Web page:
Scottie wonders about the responsibility of ‘the other man’ when that man sleeps with someone who is in a relationship that is supposed to be monogamous.
By now, I’ve become used to my friends starting a conversation off with the phrase “oh, here’s one for your column,” before launching into some sort of confession. Sometimes, I can’t help but tell them that their story would barely shock their grandmother. Then, there are some that just stun me.
Recently at a get-together in the city, a friend grabbed my arm and started off a new conversation with that now ubiquitous line. He’s one of those friends who I’d have all the time in the world for, if we both didn’t have schedules that made us run around the city like crazy people. Eager to catch up with him and get a glimpse of how he has been since the last time I’ve seen him, I settle myself into my chair and listen to his story.
He proceeds to tell me about a guy he met recently while at a party. The two started chatting and soon it was clear that they enjoyed each other’s company, especially when they ended up in bed together that night. The downside was that this new guy lived over in England, and was only back in Dublin to visit his friends and family for Paddy’s Day. Still, they got on well, and I’m told that the sex wasn’t too bad either – double point. So far, it sounded like my friend’s encounter was something fun and casual, where no-one was hurt.
That is, of course, until he tells me that his buddy had a boyfriend back in England.
My eyes widen at this point, but I stay silent for a moment, waiting for more. My friend now had my complete attention; Channing Tatum could have tapped my shoulder and asked me out, and I wouldn’t have moved an inch… okay, that’s a complete lie, but you get where I’m coming from. What was actually pretty surprising about it was that my friend slept with him again, even after he found out he had a boyfriend. In some ways, it felt a little surreal; my friend described how he found out about the buddy’s beau as casually as if he said he was going to the shops to buy milk. No shock, no remorse, no visible signs of guilt or regret. In fact, when I asked him if he’d sleep with the buddy again if given the chance, the took a moment before nodding his head.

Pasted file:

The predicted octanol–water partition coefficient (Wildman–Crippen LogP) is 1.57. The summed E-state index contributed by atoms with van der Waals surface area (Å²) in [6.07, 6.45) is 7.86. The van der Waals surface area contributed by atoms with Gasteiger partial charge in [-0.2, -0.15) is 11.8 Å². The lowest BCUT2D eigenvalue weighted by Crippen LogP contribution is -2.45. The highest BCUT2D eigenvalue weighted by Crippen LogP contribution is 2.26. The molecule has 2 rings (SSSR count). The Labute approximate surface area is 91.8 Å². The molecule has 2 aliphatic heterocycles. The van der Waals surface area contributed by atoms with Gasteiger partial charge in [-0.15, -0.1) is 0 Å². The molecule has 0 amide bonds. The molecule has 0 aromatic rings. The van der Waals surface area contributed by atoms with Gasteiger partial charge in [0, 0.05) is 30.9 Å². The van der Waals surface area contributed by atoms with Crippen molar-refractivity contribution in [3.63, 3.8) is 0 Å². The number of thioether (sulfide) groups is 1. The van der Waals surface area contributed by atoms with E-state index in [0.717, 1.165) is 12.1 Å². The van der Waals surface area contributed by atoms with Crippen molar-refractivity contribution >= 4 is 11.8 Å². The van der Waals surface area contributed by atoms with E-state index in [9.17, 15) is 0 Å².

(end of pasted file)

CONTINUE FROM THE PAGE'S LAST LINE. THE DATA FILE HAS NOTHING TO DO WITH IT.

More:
Was he wrong in his attitude? I instantly wanted to say so, and that my friend was wrong for even seeing his buddy again after he found out that he wasn’t single. Fair enough, if the couple had some sort of agreement to play away from home every now and again, that would be one thing. But they didn’t. Mister Play-Away had a one night stand, and only told my friend that he was in a relationship – an apparently monogamous relationship – when my friend contacted him on Facebook. Play-Away first called it something he “shouldn’t have done,” yet that announcement of regret didn’t really make sense when it happened again. Funny, that.
The moral of this story might be never to contact your one night stands after the deed is done, but I doubt it. When Play-Away returned to the motherland, lust’s fire was relit for one night only, like a good Jennifer Hudson cover. My friend knew well that what happened was wrong, but didn’t want to show it. I asked a few ‘quick fire’ questions, trying to see if his conscience would start to shine through. Sure enough, the logic behind his attitude was almost watertight; it wasn’t likely that he’d ever meet his buddy’s boyfriend, so whatever happened in the future wouldn’t really affect him. He didn’t want to describe himself as ‘the other man,’ because he didn’t want to steal Play-Away from his partner. A fling of fun was enough, and romance was neither needed nor desired. It was just physical, and my friend needed an emotional pick-me-up after a bad break-up. So, why should it matter?
This is where he stumped me. He knew perfectly well why it should matter, so much so that nothing I said would have been news to him. An innocent guy knew his boyfriend was back home in Ireland for a few days, and probably presumed that he was being faithful. That couldn’t have been further from the truth, and my friend let that happen more than once. Despite that, he acted as if he had done nothing wrong.
I couldn’t condone my friend’s actions or attitude, but for some reason, I didn’t feel the need to scold him either. Maybe it was because I hoped that his conscience would take over once he made his confession to me (a gay columnist must be our equivalent of a parish priest) or maybe I understood his logic. I wouldn’t have advised anyone in his position to keep having his fun, but the two were both adults who knew well what was going on.
If there’s any karma in the World, though, that boyfriend in England will soon realise that he’s the one who needs to find someone else.
‘Scottie’ Illustrations by Stephen Charlick